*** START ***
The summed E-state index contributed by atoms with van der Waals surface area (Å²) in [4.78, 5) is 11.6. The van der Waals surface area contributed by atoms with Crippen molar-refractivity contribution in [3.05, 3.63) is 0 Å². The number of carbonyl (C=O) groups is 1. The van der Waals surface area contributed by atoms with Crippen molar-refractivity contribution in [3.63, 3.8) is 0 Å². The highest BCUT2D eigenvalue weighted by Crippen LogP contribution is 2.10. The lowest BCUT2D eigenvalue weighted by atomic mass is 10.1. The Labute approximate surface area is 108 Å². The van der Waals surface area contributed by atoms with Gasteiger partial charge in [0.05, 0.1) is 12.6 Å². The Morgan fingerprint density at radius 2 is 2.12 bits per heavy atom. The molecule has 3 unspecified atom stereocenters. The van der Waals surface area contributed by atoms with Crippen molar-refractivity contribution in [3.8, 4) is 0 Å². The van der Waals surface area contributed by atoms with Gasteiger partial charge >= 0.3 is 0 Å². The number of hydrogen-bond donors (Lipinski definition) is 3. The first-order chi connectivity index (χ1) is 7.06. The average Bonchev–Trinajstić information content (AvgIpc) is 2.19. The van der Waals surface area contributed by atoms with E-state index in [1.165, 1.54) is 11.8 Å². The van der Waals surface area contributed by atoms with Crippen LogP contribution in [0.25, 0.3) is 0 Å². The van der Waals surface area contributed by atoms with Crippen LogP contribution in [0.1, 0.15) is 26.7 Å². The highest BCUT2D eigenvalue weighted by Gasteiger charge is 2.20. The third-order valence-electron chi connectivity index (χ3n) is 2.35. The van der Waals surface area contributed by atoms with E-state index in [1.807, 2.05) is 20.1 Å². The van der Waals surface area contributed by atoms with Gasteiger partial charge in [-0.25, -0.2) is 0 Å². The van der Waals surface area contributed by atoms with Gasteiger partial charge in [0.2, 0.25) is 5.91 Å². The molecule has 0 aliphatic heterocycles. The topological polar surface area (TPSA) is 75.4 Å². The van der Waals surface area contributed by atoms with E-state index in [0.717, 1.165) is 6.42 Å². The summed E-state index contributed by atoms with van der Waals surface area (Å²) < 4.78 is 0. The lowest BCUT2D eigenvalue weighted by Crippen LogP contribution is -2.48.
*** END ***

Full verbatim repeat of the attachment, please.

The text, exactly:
The summed E-state index contributed by atoms with van der Waals surface area (Å²) in [4.78, 5) is 11.6. The van der Waals surface area contributed by atoms with Crippen molar-refractivity contribution in [3.05, 3.63) is 0 Å². The number of carbonyl (C=O) groups is 1. The van der Waals surface area contributed by atoms with Crippen molar-refractivity contribution in [3.63, 3.8) is 0 Å². The highest BCUT2D eigenvalue weighted by Crippen LogP contribution is 2.10. The lowest BCUT2D eigenvalue weighted by atomic mass is 10.1. The Labute approximate surface area is 108 Å². The van der Waals surface area contributed by atoms with Gasteiger partial charge in [0.05, 0.1) is 12.6 Å². The Morgan fingerprint density at radius 2 is 2.12 bits per heavy atom. The molecule has 3 unspecified atom stereocenters. The van der Waals surface area contributed by atoms with Crippen molar-refractivity contribution in [3.8, 4) is 0 Å². The van der Waals surface area contributed by atoms with Gasteiger partial charge >= 0.3 is 0 Å². The number of hydrogen-bond donors (Lipinski definition) is 3. The first-order chi connectivity index (χ1) is 7.06. The average Bonchev–Trinajstić information content (AvgIpc) is 2.19. The van der Waals surface area contributed by atoms with E-state index in [1.165, 1.54) is 11.8 Å². The van der Waals surface area contributed by atoms with Crippen LogP contribution in [0.25, 0.3) is 0 Å². The van der Waals surface area contributed by atoms with Crippen LogP contribution in [0.1, 0.15) is 26.7 Å². The highest BCUT2D eigenvalue weighted by Gasteiger charge is 2.20. The third-order valence-electron chi connectivity index (χ3n) is 2.35. The van der Waals surface area contributed by atoms with E-state index in [1.807, 2.05) is 20.1 Å². The van der Waals surface area contributed by atoms with Gasteiger partial charge in [-0.25, -0.2) is 0 Å². The van der Waals surface area contributed by atoms with Gasteiger partial charge in [0.2, 0.25) is 5.91 Å². The molecule has 0 aliphatic heterocycles. The topological polar surface area (TPSA) is 75.4 Å². The van der Waals surface area contributed by atoms with E-state index in [0.717, 1.165) is 6.42 Å². The summed E-state index contributed by atoms with van der Waals surface area (Å²) < 4.78 is 0. The lowest BCUT2D eigenvalue weighted by Crippen LogP contribution is -2.48.